Gairloch in North-West
I.Records and Traditions of Gairloch
Chapter X.John Glassich Mackenzie and his Sons
THERE is little but trouble and misfortune to be
recorded as regards the immediate successors of the great Hector Roy. His
eldest son, Iain Glassich, was a minor at the time of his father's death,
having been born about 1513. As a boy he was brought up in the house of
Chisholm of Strathglass, whence his name of Glassich, On coming of age, he
was served heir to his father of the lands of Gairloch, and the grazings
of Glasleitire and Coire nan Cuilean in Kintail. We know nothing of his
Soon after John Glassich Mackenzie came of age, he
endeavoured to upset the arrangement his father Hector Roy had made with
John of Killin, ninth lord of Kintail, and a desperate feud ensued. In
1544 he was compelled to enter into a bond undertaking to keep the peace,
and promising obedience to his* cousin Kenneth, the tenth lord of Kintail.
Notwithstanding this bond, he seems to have still persevered in his
claims, which, as some say, extended to the whole of the Kintail estates.
In 1547 John Glassich refused to join the royal standard, and upon this
his estates were forfeited to the crown; but though this forfeiture was
never reversed, it does not appear to have affected the succession. The
escheat was granted to the earl of Sutherland, but it is not likely that
he was able to act upon the grant in such a wild inaccessible country as
Gairloch then was.
In 1550 Kenneth, lord of Kintail, still suspicious of
the intentions of John Glassich, sent for him to Brahan, where he came
with only one attendant, Iain Gearr, probably one of the MacRaes who had
settled in Gairloch. Kenneth, after charging John Glassich with designs
against him, caused him to be apprehended. Seeing thisv Iain Gearr drew
his two-handed sword and made a fierce stroke at the lord of Kintail, who
sat at the head of the table, and whose skull would have been cloven
asunder had he not ducked his head under the table. Iain Gearr was
instantly seized by Mackenzie's men, who threatened to slay him on the
spot, but the chief, admiring his fidelity, strictly charged them not to
touch him. When Iain Gearr was asked why he had struck at the lord
himself, instead of at those who had seized his master, he boldly replied,
"I see no one else whose life is worth that of my own chief." The sword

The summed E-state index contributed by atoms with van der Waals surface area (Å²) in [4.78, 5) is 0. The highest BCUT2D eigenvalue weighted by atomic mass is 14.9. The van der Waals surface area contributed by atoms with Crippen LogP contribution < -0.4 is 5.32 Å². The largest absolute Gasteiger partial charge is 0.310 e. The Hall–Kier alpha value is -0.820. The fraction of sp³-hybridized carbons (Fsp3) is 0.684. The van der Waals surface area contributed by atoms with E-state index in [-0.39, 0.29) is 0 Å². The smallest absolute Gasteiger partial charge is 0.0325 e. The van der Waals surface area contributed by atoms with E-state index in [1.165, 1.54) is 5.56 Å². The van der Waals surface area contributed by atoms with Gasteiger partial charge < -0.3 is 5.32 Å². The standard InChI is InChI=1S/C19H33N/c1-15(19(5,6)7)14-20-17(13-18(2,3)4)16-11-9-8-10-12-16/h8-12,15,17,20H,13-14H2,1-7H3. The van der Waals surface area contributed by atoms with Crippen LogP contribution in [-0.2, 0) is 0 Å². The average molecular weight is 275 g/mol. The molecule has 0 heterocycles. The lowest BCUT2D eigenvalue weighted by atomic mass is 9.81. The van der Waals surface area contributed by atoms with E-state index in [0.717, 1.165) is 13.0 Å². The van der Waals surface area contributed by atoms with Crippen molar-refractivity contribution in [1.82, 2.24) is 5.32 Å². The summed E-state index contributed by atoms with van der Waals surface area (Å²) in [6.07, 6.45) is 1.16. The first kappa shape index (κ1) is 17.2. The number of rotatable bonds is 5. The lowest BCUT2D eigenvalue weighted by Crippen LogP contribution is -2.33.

made a deep gash in the table, and the mark remained until Colin, first
earl of Seaforth, had the piece cut out, saying that he "loved no such
remembrance of the quarrels of his relations."
John Glassich was removed
to Eileandonain Castle, where they say his death was occasioned by poison
administered to him in a mess of milk soup, prepared by the wife of
MacCalman, a clergyman, and deputy-constable of the fort. His body was
sent to the people of Strathglass, who buried him in Beauly priory, where
the Gairloch baronets are interred in the present day.
It was in the
days of John Glassich that Donald Gorm of Sleat, in Skye, made an
expedition against Kintail, taking advantage of the absence of Mackenzie
of Kintail. The latter had opposed the pretensions of Donald Gorm to the
earldom of Ross. In the month of May 1539 Donald Gorm crossed over to the
mainland. He first came to Kenlochewe, which, though part of Gairloch in
the present day, still belonged at that time to the lord of Kintail. Here
the Macdonalds destroyed all before them, and killed Miles, or Maolmuire,
son of Fionnla Dubh MacGillechriosd MacRae, at that time governor of
Eileandonain Castle. The remains of a monument erected on the spot where
Maolmuire MacRae was killed were to be seen in 1704. Donald Gorm was
himself killed soon afterwards, when attacking Eileandonain Castle, by a
barbed arrow fired at him by a nephew of Maolmuire MacRae.
During the feeble rule of John Glassich the M'Leods strove to regain
Gairloch, but were kept in check by the clansmen, including some of the
John Glassich married Agnes, daughter of James Fraser
of Foy-ness, and had three sons, viz., Hector, Alexander, and John, known
as John Roy Mackenzie.
Hector, the eldest son of John Glassich,
succeeded his father. During his minority the estates were given in ward
to John, fourth of the Stewart earls of Athole. Hector came of age in
1563. His death occurred, probably by violence, in September 1566.
brother Alexander, called Alastair Roy, second son of John Glassich, then
succeeded to Gairloch, but as he did not make up his title he is not
reckoned as one of the lairds of Gairloch. He and his brother Hector are
said to have lived in Eilean Suthainn, on Loch Maree. His death (without
issue) took place within a few weeks of his brother's decease, and
probably from the same cause. Some say that these two young men were slain
at the instigation of their relatives of Kintail; but it seems quite as
probable that their deaths were due to the M'Leods, who still held
one-third of Gairloch. Alastair Roy married a daughter of John
MacGillechallum M'Leod, laird of Raasay, by his marriage with Janet,
daughter of Mackenzie of Kintail.
The Gairloch family have thus been
under a cloud since the death of the great Hector Roy; but John Roy, the
youngest son of John Glassich, saw brighter days. The story of his long
and prosperous life will form the subject of our next chapter.
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